Study Finds New Insights Into the Development of the Heart

The heart is absolutely vital to your health and well-being, and scientists continue to make discoveries about how the heart develops and functions. A recent study conducted at the Max Delbrück Center for Molecular Medicine in Berlin provides new insight into how the heart develops, which could change how we treat some diseases of the heart.
lab team

Photo courtesy of Edmonton Economic


The job of the heart is to keep blood flowing throughout the body, and the two sides of the heart accomplish this in different ways. The right side circulates blood to the lungs, where it picks up oxygen, and then back to the left side of the heart. The left side then pumps the oxygen rich blood to the rest of the body. Consequently, the left side is bigger than the right because it needs to pump the blood to a much bigger area. It has long been assumed that the two sides of the heart develop the same way despite their slightly different functions, but this new study suggests that they actually develop differently.

Using zebra fish, whose hearts are similar to ours, researchers observed the migration of the heart cells in the embryos. Since they are completely transparent as embryos, the researchers were able to clearly view the cells’ migration into a fully functional heart.

It was traditionally assumed that a a signaling molecule called Bmp triggered cell migration toward what becomes the left side of the heart, but new evidence suggests that this is not the case. Instead, researchers found that a protein called Nodal is responsible for signaling the rapid migration of cells to the left side of the heart, causing it to form more quickly than the right side and contributing to the left side becoming bigger than the right. Nodal also activates an enzyme called Has2 that restricts the activity of Bmp on the left side, further contributing to the heart’s asymmetry as it develops. Researchers also found that disrupting the activity of these enzymes and proteins resulted in a heart that was perfectly symmetrical or had a right side that was larger than the left, conditions that have also been observed in human hearts.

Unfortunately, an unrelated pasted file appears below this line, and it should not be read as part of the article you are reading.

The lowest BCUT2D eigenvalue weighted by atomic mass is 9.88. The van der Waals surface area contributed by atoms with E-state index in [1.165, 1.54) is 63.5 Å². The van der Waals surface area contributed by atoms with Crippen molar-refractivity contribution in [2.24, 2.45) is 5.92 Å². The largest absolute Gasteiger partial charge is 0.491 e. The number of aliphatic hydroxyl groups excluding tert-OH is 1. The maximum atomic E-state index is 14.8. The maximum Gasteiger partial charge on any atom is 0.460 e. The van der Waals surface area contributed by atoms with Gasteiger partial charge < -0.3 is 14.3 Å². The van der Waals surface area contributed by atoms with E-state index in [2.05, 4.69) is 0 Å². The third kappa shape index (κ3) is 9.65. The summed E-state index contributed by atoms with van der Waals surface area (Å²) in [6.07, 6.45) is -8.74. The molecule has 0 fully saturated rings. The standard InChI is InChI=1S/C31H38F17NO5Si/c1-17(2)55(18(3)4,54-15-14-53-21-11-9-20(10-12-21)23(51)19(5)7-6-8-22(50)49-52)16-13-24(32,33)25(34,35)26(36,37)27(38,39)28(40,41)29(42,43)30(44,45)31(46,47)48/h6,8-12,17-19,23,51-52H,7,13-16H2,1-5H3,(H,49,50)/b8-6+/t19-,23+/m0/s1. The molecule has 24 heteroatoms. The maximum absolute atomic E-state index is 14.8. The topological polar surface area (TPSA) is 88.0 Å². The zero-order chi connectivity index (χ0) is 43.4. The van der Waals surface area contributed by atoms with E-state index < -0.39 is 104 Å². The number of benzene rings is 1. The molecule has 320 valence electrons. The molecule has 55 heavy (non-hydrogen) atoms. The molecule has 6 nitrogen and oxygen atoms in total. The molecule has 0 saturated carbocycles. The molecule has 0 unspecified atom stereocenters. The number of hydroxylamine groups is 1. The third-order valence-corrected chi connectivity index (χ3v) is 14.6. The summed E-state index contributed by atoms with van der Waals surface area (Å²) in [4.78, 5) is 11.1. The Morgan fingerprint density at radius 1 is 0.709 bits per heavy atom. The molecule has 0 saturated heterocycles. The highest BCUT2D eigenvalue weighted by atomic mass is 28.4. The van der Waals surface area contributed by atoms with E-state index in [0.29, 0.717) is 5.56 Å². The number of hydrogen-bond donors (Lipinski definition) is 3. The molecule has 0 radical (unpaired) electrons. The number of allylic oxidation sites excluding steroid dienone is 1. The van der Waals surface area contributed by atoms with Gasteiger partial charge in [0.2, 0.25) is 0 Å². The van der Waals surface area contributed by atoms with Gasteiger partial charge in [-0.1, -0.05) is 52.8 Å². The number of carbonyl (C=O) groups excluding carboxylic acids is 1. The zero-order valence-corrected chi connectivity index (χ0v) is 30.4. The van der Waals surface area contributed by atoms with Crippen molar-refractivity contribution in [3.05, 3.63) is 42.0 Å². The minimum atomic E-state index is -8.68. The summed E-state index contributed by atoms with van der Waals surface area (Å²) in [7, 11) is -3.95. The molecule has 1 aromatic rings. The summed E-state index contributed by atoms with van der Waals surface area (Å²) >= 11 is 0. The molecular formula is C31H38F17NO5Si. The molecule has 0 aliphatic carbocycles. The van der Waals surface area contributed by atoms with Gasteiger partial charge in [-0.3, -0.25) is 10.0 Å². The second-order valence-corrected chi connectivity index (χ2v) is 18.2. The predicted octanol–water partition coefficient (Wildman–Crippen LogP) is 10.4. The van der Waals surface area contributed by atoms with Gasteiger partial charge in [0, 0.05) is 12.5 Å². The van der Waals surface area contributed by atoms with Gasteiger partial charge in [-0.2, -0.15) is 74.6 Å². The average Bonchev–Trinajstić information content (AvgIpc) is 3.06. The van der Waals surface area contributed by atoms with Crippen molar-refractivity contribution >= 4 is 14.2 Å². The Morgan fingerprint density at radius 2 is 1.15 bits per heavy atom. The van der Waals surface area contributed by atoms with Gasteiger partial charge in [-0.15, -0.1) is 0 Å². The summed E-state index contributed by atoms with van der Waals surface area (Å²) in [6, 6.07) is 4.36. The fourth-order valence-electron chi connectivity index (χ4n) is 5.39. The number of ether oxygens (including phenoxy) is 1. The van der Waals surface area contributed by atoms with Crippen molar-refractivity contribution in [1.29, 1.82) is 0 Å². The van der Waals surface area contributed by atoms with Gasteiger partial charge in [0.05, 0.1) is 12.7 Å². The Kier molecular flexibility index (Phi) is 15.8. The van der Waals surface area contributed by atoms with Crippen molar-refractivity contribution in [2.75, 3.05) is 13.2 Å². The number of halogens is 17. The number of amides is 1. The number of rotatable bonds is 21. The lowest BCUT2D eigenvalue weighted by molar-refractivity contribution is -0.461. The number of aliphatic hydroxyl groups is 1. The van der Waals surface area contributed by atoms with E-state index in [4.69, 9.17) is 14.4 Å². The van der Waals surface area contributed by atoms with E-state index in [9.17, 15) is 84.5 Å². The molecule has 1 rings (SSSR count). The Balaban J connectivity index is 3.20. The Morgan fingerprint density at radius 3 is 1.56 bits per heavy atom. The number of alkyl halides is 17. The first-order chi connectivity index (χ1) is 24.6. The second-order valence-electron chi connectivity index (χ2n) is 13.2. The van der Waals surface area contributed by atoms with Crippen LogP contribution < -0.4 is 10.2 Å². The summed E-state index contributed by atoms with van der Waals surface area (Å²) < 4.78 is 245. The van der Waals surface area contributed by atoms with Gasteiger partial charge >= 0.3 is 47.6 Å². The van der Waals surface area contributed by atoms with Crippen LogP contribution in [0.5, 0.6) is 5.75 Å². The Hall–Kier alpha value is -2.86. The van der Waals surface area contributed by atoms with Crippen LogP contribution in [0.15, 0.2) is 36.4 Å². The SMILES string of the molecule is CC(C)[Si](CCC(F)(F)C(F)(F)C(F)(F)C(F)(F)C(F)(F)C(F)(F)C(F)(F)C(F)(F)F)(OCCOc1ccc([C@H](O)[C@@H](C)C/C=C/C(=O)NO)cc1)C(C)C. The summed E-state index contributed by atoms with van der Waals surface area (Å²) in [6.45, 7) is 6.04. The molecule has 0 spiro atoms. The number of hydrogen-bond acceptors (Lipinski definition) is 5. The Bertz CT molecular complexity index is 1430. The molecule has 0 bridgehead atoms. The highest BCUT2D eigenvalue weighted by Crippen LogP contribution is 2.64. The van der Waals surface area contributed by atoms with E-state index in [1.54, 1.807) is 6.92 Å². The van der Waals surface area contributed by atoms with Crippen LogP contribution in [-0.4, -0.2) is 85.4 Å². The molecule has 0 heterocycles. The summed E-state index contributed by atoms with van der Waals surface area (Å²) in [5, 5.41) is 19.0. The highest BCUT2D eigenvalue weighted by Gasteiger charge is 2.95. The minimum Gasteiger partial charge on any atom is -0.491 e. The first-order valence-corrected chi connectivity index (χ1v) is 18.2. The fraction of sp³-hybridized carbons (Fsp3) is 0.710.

This discovery offers exciting possibilities for determining how structural and functional abnormalities of the heart could occur, and possibly offer new ways to treat heart conditions in the future. To learn more about conditions currently treated with cardiovascular surgery, contact Cardiovascular Surgery of Southern Nevada at  (702) 737-3808 today.

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